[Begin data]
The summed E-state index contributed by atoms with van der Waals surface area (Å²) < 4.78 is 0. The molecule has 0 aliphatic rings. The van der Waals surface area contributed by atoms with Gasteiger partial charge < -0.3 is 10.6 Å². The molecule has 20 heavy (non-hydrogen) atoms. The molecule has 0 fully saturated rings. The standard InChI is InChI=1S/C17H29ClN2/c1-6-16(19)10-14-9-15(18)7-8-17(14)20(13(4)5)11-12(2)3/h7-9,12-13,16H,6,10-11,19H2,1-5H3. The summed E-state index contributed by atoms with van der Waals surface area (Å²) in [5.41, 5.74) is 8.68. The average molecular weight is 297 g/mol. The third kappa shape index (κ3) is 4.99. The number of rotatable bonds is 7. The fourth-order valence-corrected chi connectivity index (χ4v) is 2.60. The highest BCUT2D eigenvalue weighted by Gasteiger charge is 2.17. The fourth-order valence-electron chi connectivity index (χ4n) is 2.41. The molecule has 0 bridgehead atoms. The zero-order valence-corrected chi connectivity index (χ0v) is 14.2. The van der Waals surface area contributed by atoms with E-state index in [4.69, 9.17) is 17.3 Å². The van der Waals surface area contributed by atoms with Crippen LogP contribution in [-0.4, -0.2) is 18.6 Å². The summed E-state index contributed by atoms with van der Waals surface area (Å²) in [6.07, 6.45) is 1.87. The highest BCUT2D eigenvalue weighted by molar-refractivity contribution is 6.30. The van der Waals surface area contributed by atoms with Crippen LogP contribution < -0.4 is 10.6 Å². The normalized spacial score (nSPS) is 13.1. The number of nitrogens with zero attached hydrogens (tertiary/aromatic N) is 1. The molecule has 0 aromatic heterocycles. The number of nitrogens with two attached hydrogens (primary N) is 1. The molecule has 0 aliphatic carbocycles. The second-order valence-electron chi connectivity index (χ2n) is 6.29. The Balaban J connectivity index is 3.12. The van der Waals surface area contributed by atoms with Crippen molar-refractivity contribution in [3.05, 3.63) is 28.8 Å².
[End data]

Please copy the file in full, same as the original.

The summed E-state index contributed by atoms with van der Waals surface area (Å²) < 4.78 is 0. The molecule has 0 aliphatic rings. The van der Waals surface area contributed by atoms with Gasteiger partial charge < -0.3 is 10.6 Å². The molecule has 20 heavy (non-hydrogen) atoms. The molecule has 0 fully saturated rings. The standard InChI is InChI=1S/C17H29ClN2/c1-6-16(19)10-14-9-15(18)7-8-17(14)20(13(4)5)11-12(2)3/h7-9,12-13,16H,6,10-11,19H2,1-5H3. The summed E-state index contributed by atoms with van der Waals surface area (Å²) in [5.41, 5.74) is 8.68. The average molecular weight is 297 g/mol. The third kappa shape index (κ3) is 4.99. The number of rotatable bonds is 7. The fourth-order valence-corrected chi connectivity index (χ4v) is 2.60. The highest BCUT2D eigenvalue weighted by Gasteiger charge is 2.17. The fourth-order valence-electron chi connectivity index (χ4n) is 2.41. The molecule has 0 bridgehead atoms. The zero-order valence-corrected chi connectivity index (χ0v) is 14.2. The van der Waals surface area contributed by atoms with E-state index in [4.69, 9.17) is 17.3 Å². The van der Waals surface area contributed by atoms with Crippen LogP contribution in [-0.4, -0.2) is 18.6 Å². The summed E-state index contributed by atoms with van der Waals surface area (Å²) in [6.07, 6.45) is 1.87. The highest BCUT2D eigenvalue weighted by molar-refractivity contribution is 6.30. The van der Waals surface area contributed by atoms with Crippen LogP contribution < -0.4 is 10.6 Å². The normalized spacial score (nSPS) is 13.1. The number of nitrogens with zero attached hydrogens (tertiary/aromatic N) is 1. The molecule has 0 aromatic heterocycles. The number of nitrogens with two attached hydrogens (primary N) is 1. The molecule has 0 aliphatic carbocycles. The second-order valence-electron chi connectivity index (χ2n) is 6.29. The Balaban J connectivity index is 3.12. The van der Waals surface area contributed by atoms with Crippen molar-refractivity contribution in [3.05, 3.63) is 28.8 Å².